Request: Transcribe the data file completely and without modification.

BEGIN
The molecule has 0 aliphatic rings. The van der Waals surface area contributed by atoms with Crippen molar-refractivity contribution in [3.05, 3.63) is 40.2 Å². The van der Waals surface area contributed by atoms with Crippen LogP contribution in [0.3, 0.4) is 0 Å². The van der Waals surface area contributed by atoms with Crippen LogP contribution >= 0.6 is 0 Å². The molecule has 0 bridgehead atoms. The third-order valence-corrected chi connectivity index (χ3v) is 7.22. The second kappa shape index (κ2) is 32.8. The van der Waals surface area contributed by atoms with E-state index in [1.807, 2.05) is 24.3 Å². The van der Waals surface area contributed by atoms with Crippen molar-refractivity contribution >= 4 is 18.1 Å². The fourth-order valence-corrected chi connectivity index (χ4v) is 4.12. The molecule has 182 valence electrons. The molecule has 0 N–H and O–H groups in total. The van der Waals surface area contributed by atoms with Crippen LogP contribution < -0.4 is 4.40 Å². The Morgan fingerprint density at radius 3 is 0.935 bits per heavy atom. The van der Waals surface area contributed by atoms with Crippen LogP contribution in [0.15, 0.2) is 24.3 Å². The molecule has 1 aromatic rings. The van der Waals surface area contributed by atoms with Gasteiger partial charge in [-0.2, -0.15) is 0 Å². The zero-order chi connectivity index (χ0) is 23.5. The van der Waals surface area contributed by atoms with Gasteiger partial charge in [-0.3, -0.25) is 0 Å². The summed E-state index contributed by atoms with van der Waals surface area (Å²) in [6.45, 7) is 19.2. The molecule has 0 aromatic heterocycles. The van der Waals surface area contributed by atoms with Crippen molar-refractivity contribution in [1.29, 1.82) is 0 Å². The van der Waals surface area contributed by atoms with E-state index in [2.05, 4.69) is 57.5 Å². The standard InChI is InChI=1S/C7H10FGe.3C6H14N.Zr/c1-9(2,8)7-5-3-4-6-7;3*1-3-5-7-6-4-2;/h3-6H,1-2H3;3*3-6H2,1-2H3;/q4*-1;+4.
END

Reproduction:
The molecule has 0 aliphatic rings. The van der Waals surface area contributed by atoms with Crippen molar-refractivity contribution in [3.05, 3.63) is 40.2 Å². The van der Waals surface area contributed by atoms with Crippen LogP contribution in [0.3, 0.4) is 0 Å². The van der Waals surface area contributed by atoms with Crippen LogP contribution >= 0.6 is 0 Å². The molecule has 0 bridgehead atoms. The third-order valence-corrected chi connectivity index (χ3v) is 7.22. The second kappa shape index (κ2) is 32.8. The van der Waals surface area contributed by atoms with E-state index in [1.807, 2.05) is 24.3 Å². The van der Waals surface area contributed by atoms with Crippen molar-refractivity contribution >= 4 is 18.1 Å². The fourth-order valence-corrected chi connectivity index (χ4v) is 4.12. The molecule has 182 valence electrons. The molecule has 0 N–H and O–H groups in total. The van der Waals surface area contributed by atoms with Crippen LogP contribution < -0.4 is 4.40 Å². The Morgan fingerprint density at radius 3 is 0.935 bits per heavy atom. The van der Waals surface area contributed by atoms with Crippen LogP contribution in [0.15, 0.2) is 24.3 Å². The molecule has 1 aromatic rings. The van der Waals surface area contributed by atoms with Gasteiger partial charge in [-0.2, -0.15) is 0 Å². The zero-order chi connectivity index (χ0) is 23.5. The van der Waals surface area contributed by atoms with Gasteiger partial charge in [-0.3, -0.25) is 0 Å². The summed E-state index contributed by atoms with van der Waals surface area (Å²) in [6.45, 7) is 19.2. The molecule has 0 aromatic heterocycles. The van der Waals surface area contributed by atoms with Crippen molar-refractivity contribution in [1.29, 1.82) is 0 Å². The van der Waals surface area contributed by atoms with E-state index in [2.05, 4.69) is 57.5 Å². The standard InChI is InChI=1S/C7H10FGe.3C6H14N.Zr/c1-9(2,8)7-5-3-4-6-7;3*1-3-5-7-6-4-2;/h3-6H,1-2H3;3*3-6H2,1-2H3;/q4*-1;+4.